“I remember it as clear as day,” he explains with a lump in his throat. “My mum was only 33 and had a rare heart condition. I knew she was in hospital, but I did not believe I would never see her again. That day I was playing the PlayStation in my room and my auntie came in and told me my mum had died. I sunk my head into the pillow and cried. My mum had her demons, but I knew she loved me.”

 

Losing a parent at any age is a hard pill to swallow; for McMahon this tragedy would take many years to come to terms with. The smell of sweat, leather and the camaraderie of the boxing gym would prove to be his comfort blanket.

 

“Luckily, my late grandfather had pushed me into boxing when I was eight,” Keane recalls. “I was training every day. He would force me to run in the morning. I think he saw something in me at a young age. He was a proper boxing historian. I remember him telling me that Floyd Mayweather will go down as the best boxer of his generation. He wasn’t wrong!”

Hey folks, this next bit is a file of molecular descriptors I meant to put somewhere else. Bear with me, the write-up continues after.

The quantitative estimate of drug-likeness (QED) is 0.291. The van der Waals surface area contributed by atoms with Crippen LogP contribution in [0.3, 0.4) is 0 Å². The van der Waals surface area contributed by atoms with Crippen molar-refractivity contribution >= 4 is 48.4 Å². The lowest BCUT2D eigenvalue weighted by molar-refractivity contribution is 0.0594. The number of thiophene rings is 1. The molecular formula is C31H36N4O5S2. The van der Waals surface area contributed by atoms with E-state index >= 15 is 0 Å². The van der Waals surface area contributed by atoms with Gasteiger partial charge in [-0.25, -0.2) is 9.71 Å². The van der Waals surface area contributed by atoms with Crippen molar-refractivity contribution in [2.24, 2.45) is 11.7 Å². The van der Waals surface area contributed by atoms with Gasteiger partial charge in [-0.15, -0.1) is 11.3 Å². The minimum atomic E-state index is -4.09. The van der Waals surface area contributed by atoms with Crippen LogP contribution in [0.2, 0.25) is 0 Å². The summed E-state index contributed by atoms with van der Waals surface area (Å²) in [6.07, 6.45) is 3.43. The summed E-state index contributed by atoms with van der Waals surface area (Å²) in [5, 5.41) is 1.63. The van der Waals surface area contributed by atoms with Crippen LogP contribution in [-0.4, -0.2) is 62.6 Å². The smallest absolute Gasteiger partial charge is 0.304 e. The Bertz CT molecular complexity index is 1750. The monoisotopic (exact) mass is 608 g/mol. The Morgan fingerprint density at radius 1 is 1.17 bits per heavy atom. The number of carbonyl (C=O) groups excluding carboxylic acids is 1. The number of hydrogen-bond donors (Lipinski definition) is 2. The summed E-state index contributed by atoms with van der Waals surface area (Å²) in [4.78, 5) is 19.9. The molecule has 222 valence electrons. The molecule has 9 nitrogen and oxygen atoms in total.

As a staunch Manchester United fan, football was Keane’s first love, until a famous battle of Britain fight captivated the youngster.

 

“The fight that convinced me to be a fighter was Michael Gomez vs Alex Arthur [in 2003; McMahon was nine],” he enthuses. “What a fight that was. I loved Gomez’s style and I said to myself I can be just as good as him. From there on in, me and my grandfather would watch the old Friday Night Fights. It may not have been the world’s best fighting every week but there was an authenticity about it and there were some right good scraps.”

Training daily lent purpose to the young Dubliner, yet grief continued to flow freely, growing increasingly powerful. Temptation would rear its ugly head at any given moment.

 

“One day when I was at school my mates took me to the bookies for the first time and told me to pick a number on the roulette machine,” he remembers. “I said 14, It never came in but when I played by myself it came in straight away. That was the first time I gambled, and I loved it. It was a proper buzz.”

Gambling would be a constant in his remaining teenage years. The thrill of the wins was only matched by the crushing losses. The mental roller coaster of spending half his time in the bookies and the other half in the boxing gym was taking its toll; the self-destruct button had been firmly pushed.